Lilongwe is Malawi’s capital and its centre of government. President Joyce Banda is both the country’s and southern Africa’s first woman leader. The capital takes its name from the River Lilongwe which flows into Lake Malawi. The city is exceptionally green, with trees and patches of grassland covering a great deal of its land.
HIV/AIDS is widespread in Malawi, and, shockingly, 50,000 Malawians lose their lives to it every year. It is estimated that 11% of those aged between 15 and 49 are infected. In the capital, the figure is closer to 17%. Life expectancy across the country is 55 for both men and women. Despite increased efforts to improve living conditions, life in the capital is very tough for thousands of its 780,000 citizens.
Poor harvests and food shortages
Several years of poor harvests caused by a combination of drought and late rains means that the price of food has increased. For example, the price of maize in December 2013 was 159% higher than the five-year average. This means that the local community is malnourished and poor families are seriously short of food. Parents, especially single mothers, often go without eating for several days at a time so that what little food they have goes to the children. When parents are under-nourished, it can mean that they are unable to do household chores and care for their children.
Over and above food shortages, many of the poorest citizens live in shacks made from scraps of wood and plastic, and lack proper sanitation. Potable water is often unavailable, so that drinking water is untreated and comes from unprotected sources. Immunity against common diseases, such as colds, diarrhoea and common childhood illnesses quickly becomes compromised in these conditions. If the household is HIV positive, then immunity is compromised further. These conditions seriously endanger their children’s future, and in many households, eventually lead to the loss of one or more parent.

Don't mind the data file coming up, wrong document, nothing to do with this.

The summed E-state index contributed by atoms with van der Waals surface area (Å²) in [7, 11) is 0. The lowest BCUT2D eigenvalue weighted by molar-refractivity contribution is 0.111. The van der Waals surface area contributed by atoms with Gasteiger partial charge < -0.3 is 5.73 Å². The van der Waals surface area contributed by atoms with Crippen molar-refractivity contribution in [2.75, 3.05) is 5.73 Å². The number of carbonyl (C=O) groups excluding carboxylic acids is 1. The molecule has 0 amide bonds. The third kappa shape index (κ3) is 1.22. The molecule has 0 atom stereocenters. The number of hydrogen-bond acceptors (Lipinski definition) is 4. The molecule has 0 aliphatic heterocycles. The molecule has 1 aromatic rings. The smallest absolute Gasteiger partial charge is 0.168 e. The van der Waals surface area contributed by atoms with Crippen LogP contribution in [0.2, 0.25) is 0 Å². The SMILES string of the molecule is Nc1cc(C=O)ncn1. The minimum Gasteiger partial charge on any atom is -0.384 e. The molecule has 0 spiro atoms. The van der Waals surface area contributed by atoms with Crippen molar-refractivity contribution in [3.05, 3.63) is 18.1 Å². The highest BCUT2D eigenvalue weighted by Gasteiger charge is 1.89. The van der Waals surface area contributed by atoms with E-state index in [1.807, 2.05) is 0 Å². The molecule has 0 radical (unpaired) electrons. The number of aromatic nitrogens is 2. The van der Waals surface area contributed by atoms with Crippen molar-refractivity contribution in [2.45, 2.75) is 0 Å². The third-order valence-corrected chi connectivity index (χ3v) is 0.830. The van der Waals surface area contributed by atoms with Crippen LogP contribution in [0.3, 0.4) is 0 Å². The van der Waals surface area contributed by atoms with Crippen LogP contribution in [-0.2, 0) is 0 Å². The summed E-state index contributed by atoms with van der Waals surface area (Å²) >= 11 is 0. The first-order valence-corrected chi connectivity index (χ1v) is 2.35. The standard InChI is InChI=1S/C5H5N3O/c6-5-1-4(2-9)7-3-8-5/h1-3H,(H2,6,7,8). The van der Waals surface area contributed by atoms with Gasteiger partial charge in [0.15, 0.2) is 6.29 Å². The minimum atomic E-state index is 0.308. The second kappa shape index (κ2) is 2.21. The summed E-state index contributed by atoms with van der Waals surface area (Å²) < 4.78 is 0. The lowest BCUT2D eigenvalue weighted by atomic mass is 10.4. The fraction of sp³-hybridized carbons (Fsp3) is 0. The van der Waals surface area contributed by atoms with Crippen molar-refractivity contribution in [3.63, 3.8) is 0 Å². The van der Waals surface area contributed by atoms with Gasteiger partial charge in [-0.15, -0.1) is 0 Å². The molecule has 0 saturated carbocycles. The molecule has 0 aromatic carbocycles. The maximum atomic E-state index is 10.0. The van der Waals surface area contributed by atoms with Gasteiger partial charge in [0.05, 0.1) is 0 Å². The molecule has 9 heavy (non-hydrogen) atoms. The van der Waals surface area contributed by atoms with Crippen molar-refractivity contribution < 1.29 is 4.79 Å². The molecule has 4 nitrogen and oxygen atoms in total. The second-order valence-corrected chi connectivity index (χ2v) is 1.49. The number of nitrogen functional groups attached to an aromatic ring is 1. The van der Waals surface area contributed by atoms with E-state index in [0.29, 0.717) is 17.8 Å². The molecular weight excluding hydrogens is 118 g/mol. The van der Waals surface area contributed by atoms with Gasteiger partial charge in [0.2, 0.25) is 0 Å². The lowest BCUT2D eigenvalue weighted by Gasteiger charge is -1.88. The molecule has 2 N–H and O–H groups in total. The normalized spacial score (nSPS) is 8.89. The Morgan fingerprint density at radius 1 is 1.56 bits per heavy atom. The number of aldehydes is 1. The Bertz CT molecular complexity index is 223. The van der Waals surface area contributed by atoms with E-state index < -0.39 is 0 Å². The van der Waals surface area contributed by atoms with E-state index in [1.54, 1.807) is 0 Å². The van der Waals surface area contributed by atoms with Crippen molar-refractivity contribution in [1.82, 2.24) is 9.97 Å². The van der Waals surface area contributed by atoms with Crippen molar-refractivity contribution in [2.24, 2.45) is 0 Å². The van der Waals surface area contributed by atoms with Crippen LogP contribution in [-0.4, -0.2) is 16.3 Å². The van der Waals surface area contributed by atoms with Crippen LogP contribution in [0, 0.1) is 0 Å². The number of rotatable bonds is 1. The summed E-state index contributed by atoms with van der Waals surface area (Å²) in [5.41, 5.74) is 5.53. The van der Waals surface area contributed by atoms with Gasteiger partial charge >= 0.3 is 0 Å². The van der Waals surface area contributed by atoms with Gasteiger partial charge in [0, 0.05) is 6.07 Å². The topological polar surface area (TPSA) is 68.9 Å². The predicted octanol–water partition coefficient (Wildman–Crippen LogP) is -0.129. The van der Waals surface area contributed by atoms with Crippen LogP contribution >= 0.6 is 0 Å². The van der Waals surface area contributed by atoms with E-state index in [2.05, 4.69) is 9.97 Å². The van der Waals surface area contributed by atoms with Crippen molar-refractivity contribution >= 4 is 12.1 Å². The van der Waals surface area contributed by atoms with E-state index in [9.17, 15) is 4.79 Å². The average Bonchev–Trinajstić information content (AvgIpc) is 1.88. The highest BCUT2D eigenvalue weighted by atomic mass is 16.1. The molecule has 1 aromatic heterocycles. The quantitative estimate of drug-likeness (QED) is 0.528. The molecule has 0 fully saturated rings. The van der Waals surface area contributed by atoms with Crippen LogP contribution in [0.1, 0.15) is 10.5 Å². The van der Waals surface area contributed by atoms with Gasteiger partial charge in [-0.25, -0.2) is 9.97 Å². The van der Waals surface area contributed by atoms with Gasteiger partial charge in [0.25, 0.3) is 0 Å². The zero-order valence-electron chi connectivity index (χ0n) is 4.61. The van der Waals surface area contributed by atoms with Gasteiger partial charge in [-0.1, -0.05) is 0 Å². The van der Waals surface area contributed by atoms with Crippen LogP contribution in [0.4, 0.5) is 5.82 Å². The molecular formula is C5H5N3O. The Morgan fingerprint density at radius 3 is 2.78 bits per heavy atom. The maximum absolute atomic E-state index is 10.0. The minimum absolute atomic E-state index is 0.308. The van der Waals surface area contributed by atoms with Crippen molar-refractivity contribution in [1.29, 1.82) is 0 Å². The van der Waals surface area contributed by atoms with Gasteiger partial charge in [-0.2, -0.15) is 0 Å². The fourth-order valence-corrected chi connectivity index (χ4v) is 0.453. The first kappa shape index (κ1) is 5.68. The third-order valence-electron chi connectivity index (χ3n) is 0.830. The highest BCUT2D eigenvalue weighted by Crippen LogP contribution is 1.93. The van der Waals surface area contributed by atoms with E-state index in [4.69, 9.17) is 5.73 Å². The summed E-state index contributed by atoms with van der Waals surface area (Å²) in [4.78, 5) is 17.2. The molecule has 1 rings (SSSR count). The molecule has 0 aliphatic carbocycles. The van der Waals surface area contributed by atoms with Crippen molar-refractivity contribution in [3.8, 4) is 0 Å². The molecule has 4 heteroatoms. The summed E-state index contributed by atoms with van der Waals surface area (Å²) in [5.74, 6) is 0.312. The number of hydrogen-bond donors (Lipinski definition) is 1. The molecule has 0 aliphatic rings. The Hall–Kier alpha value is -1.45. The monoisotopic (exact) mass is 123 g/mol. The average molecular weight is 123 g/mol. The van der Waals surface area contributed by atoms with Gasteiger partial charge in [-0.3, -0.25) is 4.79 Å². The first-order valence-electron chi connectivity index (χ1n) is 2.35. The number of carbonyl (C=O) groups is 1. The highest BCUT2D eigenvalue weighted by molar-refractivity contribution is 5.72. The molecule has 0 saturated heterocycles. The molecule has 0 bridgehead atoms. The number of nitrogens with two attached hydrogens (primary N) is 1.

What are we doing in Lilongwe?
Our SOS Children's Village
Our Children's Village in Lilongwe was established in 1994 and was our first in Malawi. It currently has 12 family homes where we take care of over 100 children, all of whom have lost one or both parents and have no relatives who are able to look after them. Education for both the children in our care and those who live in the wider community is provided by our three schools. Our SOS Nursery provides a safe and constructive environment for close to 200 babies and young children, our SOS Primary and Secondary Schools provide quality education for over 1,000 students in total.
Once our young people have finished their secondary education, they have the opportunity to continue their development at our SOS Vocational Training Centre. This centre teaches them practical skills which are needed in the local area, and has room for almost 150 students. By this stage in their lives, our young people are ready to take the first steps towards independence, and our youth programme supports them through the transition to adulthood.
Our work in the community
Alongside our Children’s Village and educational facilities, our SOS Medical Centre offers treatment to up to 60 patients every day. We offer HIV/AIDS screening and treatment, run vaccination programmes and provide other preventative measures. Our therapy centre provides speech, physio- and occupational therapies to 1,000 disabled children whose parents also benefit from practical and psychological support.
Our community programme, run by the team at our SOS Social Centre, supports around 2,000 people living in the local community. Working with local organisations, the aim of this programme is to support families who are struggling to provide food, education and other necessities for their children. We offer guidance on income-generating skills, good parenting practice and counselling. We also provide practical support in terms of food, clothing and education. In particular, our work in the area is directed towards families affected by HIV/AIDS.
Today, we are a key part of the community in Lilongwe, providing care to the most vulnerable children and ensuring young people across the capital enjoy the best possible family life.